IGF 2022 WS #58 Realizing Trustworthy AI through Stakeholder Collaboration

Tuesday, 29th November, 2022 (13:20 UTC) - Tuesday, 29th November, 2022 (14:50 UTC)

Organizer 1: Private Sector, Western European and Others Group (WEOG)
Organizer 2: Private Sector, Western European and Others Group (WEOG)
Organizer 3: Private Sector, Western European and Others Group (WEOG)
Organizer 4: Intergovernmental Organization, Western European and Others Group (WEOG)
Organizer 5: Technical Community, Western European and Others Group (WEOG)
Organizer 6: Government, Latin American and Caribbean Group (GRULAC)
Organizer 7: Civil Society, Western European and Others Group (WEOG)
Organizer 8: Government, African Group

Speaker 1: Clara Neppel, Technical Community, Western European and Others Group (WEOG)
Speaker 2: Karine Perset, Intergovernmental Organization, Western European and Others Group (WEOG)
Speaker 3: Pam Dixon, Civil Society, Western European and Others Group (WEOG)
Speaker 4: Andrade Norberto, Private Sector, Western European and Others Group (WEOG)
Speaker 5: Jose Antonio Guridi Bustos, Government, Latin American and Caribbean Group (GRULAC)

Additional Speakers

Correction of Speaker title:

Jose Guridi, Graduate Research and Teaching Assistant, Cornell University, New York


Round Table - U-shape - 90 Min

Policy Question(s)

1. What important issues have arisen as business and government have endeavored to implement the OECD AI Principles? How are you tackling those challenges? 2. Many governments are in the process of developing AI regulations. What would business, civil society, and the technical community recommend to regulators to strike the balance needed to promote AI innovations while addressing risks? 3. We frequently hear of the need for a cross-disciplinary, multistakeholder approach to harness the benefits of AI. Do you agree, and what is needed to make such collaboration happen both at the national and global levels?

Connection with previous Messages:

Agenda is attached.




Targets: SDG 8.2 -- “Achieve higher levels of economic productivity through diversification, technological upgrading and innovation, including through a focus on high value-added and labor-intensive.” By implementing a human-centric approach to trustworthy use of AI, both business and government will help to drive economic growth and productivity by enabling greater efficiencies. Specifically, continued AI innovations already have proven to enhance the provision of healthcare services and diagnosis, improve municipal services and Smart City management, create new professions, and enable educational and training opportunities to facilitate adaptation throughout labor intensive industries.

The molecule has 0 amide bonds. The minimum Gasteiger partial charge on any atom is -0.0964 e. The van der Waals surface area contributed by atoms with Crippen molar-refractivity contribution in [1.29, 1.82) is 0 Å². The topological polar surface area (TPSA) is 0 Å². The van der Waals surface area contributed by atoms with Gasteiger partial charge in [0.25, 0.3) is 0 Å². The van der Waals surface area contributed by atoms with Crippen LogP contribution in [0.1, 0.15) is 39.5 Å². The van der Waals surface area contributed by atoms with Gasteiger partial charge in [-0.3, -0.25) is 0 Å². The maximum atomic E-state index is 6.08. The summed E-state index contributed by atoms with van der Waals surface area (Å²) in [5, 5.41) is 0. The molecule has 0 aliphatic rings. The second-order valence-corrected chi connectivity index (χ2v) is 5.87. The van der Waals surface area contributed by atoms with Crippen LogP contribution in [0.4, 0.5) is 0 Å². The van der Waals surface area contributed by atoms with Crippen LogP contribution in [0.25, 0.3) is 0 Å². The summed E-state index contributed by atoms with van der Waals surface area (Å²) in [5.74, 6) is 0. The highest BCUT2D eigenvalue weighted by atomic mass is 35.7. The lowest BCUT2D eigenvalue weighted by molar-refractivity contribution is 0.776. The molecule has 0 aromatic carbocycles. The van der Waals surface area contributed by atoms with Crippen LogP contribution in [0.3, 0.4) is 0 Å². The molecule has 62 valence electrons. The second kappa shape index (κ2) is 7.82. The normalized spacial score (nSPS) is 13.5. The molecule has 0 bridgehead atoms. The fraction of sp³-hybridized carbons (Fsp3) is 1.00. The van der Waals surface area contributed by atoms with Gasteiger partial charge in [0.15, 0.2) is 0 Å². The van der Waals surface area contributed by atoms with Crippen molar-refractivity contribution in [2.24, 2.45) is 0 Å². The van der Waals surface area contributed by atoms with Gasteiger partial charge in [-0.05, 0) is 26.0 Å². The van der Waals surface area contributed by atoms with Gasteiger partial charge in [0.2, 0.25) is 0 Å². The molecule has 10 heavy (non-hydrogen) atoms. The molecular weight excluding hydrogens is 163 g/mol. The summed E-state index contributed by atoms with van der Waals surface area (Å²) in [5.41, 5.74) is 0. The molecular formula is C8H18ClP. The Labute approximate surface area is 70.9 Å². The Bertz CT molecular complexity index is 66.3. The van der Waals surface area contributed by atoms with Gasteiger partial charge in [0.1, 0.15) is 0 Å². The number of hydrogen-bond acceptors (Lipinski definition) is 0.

Artificial Intelligence (AI) carries great promise for driving economic growth and improving our lives. This innovative technology has the potential to revolutionize how we live, work, learn, discover, and communicate. At the same time, there are growing concerns about the potential use – and misuse -- of AI, which risks undermining personal privacy and online security protections, supporting decision-making biases that exacerbate social inequality, and causing disruptions in the labor market, among other possible pitfalls. The OECD’s ground-breaking AI Principles, adopted in 2019, aim to shape a stable policy environment at the international level to foster trust in and adoption of AI in society. The five values-based principles and five recommendations for government policymakers promote a human-centric approach to trustworthy AI to which all stakeholders are encouraged to aspire. This workshop will utilize the OECD AI Principles as a foundation for considering the technical and operational realities for all stakeholders in implementing tools and processes to ensure the trustworthy use of AI to realize economic development and social welfare needs. We will evaluate concrete examples of how business has endeavored to implement the Principles, consider the technical community’s views on appropriate AI standards, examine civil society’s perspective on using AI to realize the SDGs, and review government efforts to pursue the human-centric development of trustworthy AI. All speakers will reflect on the critical need for collaboration among the entire stakeholder community to realize trustworthy AI.



Expected Outcomes

o A report of this IGF workshop will be posted on the OECD’s AI Observatory. o This workshop will inform a follow-on report by Business at OECD and/or the U.S. Council for International Business that builds upon Business at OECD’s “Implementing the OECD AI Principles: Challenges and Best Practices,” published in May 2022. o The workshop discussion will inform business, technical community, and civil society interventions in work of the OECD’s AI Governance Working Party (AIGO). o The workshop discussion will inform various stakeholder inputs to the UN Secretary-General’s proposed Global Digital Compact, which promotes regulation of AI.